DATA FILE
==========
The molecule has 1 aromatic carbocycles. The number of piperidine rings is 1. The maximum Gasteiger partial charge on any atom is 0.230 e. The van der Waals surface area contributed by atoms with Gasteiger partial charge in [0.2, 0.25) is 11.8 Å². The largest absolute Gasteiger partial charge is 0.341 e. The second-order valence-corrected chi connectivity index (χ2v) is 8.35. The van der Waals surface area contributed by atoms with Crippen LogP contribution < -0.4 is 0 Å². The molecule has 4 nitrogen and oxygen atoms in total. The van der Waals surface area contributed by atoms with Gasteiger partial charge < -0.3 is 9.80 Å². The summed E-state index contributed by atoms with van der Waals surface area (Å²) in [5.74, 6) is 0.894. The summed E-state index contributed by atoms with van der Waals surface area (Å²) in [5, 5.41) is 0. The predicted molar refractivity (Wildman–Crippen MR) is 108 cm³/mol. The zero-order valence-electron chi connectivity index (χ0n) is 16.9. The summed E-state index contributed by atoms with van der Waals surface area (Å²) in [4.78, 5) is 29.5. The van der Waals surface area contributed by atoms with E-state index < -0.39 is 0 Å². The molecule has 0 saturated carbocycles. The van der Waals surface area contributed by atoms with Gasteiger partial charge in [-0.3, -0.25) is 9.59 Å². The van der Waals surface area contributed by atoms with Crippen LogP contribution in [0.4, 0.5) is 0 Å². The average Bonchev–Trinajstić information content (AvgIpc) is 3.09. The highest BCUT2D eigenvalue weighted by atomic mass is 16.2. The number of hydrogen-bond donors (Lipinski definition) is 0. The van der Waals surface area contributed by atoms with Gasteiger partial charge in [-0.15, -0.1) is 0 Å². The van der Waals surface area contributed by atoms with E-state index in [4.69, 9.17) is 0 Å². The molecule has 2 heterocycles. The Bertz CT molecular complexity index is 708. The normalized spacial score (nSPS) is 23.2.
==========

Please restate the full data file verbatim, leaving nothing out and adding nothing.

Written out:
The molecule has 1 aromatic carbocycles. The number of piperidine rings is 1. The maximum Gasteiger partial charge on any atom is 0.230 e. The van der Waals surface area contributed by atoms with Gasteiger partial charge in [0.2, 0.25) is 11.8 Å². The largest absolute Gasteiger partial charge is 0.341 e. The second-order valence-corrected chi connectivity index (χ2v) is 8.35. The van der Waals surface area contributed by atoms with Crippen LogP contribution < -0.4 is 0 Å². The molecule has 4 nitrogen and oxygen atoms in total. The van der Waals surface area contributed by atoms with Gasteiger partial charge < -0.3 is 9.80 Å². The summed E-state index contributed by atoms with van der Waals surface area (Å²) in [5.74, 6) is 0.894. The summed E-state index contributed by atoms with van der Waals surface area (Å²) in [5, 5.41) is 0. The predicted molar refractivity (Wildman–Crippen MR) is 108 cm³/mol. The zero-order valence-electron chi connectivity index (χ0n) is 16.9. The summed E-state index contributed by atoms with van der Waals surface area (Å²) in [4.78, 5) is 29.5. The van der Waals surface area contributed by atoms with E-state index < -0.39 is 0 Å². The molecule has 0 saturated carbocycles. The van der Waals surface area contributed by atoms with Gasteiger partial charge in [-0.3, -0.25) is 9.59 Å². The van der Waals surface area contributed by atoms with Crippen LogP contribution in [0.4, 0.5) is 0 Å². The average Bonchev–Trinajstić information content (AvgIpc) is 3.09. The highest BCUT2D eigenvalue weighted by atomic mass is 16.2. The number of hydrogen-bond donors (Lipinski definition) is 0. The van der Waals surface area contributed by atoms with Gasteiger partial charge in [-0.15, -0.1) is 0 Å². The van der Waals surface area contributed by atoms with E-state index in [4.69, 9.17) is 0 Å². The molecule has 2 heterocycles. The Bertz CT molecular complexity index is 708. The normalized spacial score (nSPS) is 23.2.